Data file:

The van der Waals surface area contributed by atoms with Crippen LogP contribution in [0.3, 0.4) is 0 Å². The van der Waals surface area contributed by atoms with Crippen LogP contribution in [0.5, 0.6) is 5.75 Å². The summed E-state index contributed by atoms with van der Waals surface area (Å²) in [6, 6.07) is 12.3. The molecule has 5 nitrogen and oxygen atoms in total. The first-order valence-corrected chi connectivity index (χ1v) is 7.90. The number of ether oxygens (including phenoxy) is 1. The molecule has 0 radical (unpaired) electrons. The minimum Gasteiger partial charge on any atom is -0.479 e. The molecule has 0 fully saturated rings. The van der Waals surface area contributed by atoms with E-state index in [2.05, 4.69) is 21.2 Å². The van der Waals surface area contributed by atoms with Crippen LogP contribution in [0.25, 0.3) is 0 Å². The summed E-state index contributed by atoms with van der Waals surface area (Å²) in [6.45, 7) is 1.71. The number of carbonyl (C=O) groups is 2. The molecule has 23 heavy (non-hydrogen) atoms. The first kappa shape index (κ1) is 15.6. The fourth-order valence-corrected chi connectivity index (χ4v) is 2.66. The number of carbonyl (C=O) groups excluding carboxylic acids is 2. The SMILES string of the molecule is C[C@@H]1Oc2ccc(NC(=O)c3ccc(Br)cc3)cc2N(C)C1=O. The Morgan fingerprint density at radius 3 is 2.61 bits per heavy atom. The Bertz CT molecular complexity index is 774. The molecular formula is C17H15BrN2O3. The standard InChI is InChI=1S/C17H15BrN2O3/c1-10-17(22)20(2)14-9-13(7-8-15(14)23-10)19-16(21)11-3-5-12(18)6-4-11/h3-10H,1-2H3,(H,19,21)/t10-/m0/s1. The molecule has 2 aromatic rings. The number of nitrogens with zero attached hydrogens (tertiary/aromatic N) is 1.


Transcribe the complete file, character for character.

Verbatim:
The van der Waals surface area contributed by atoms with Crippen LogP contribution in [0.3, 0.4) is 0 Å². The van der Waals surface area contributed by atoms with Crippen LogP contribution in [0.5, 0.6) is 5.75 Å². The summed E-state index contributed by atoms with van der Waals surface area (Å²) in [6, 6.07) is 12.3. The molecule has 5 nitrogen and oxygen atoms in total. The first-order valence-corrected chi connectivity index (χ1v) is 7.90. The number of ether oxygens (including phenoxy) is 1. The molecule has 0 radical (unpaired) electrons. The minimum Gasteiger partial charge on any atom is -0.479 e. The molecule has 0 fully saturated rings. The van der Waals surface area contributed by atoms with E-state index in [2.05, 4.69) is 21.2 Å². The van der Waals surface area contributed by atoms with Crippen LogP contribution in [0.25, 0.3) is 0 Å². The summed E-state index contributed by atoms with van der Waals surface area (Å²) in [6.45, 7) is 1.71. The number of carbonyl (C=O) groups is 2. The molecule has 23 heavy (non-hydrogen) atoms. The first kappa shape index (κ1) is 15.6. The fourth-order valence-corrected chi connectivity index (χ4v) is 2.66. The number of carbonyl (C=O) groups excluding carboxylic acids is 2. The SMILES string of the molecule is C[C@@H]1Oc2ccc(NC(=O)c3ccc(Br)cc3)cc2N(C)C1=O. The Morgan fingerprint density at radius 3 is 2.61 bits per heavy atom. The Bertz CT molecular complexity index is 774. The molecular formula is C17H15BrN2O3. The standard InChI is InChI=1S/C17H15BrN2O3/c1-10-17(22)20(2)14-9-13(7-8-15(14)23-10)19-16(21)11-3-5-12(18)6-4-11/h3-10H,1-2H3,(H,19,21)/t10-/m0/s1. The molecule has 2 aromatic rings. The number of nitrogens with zero attached hydrogens (tertiary/aromatic N) is 1.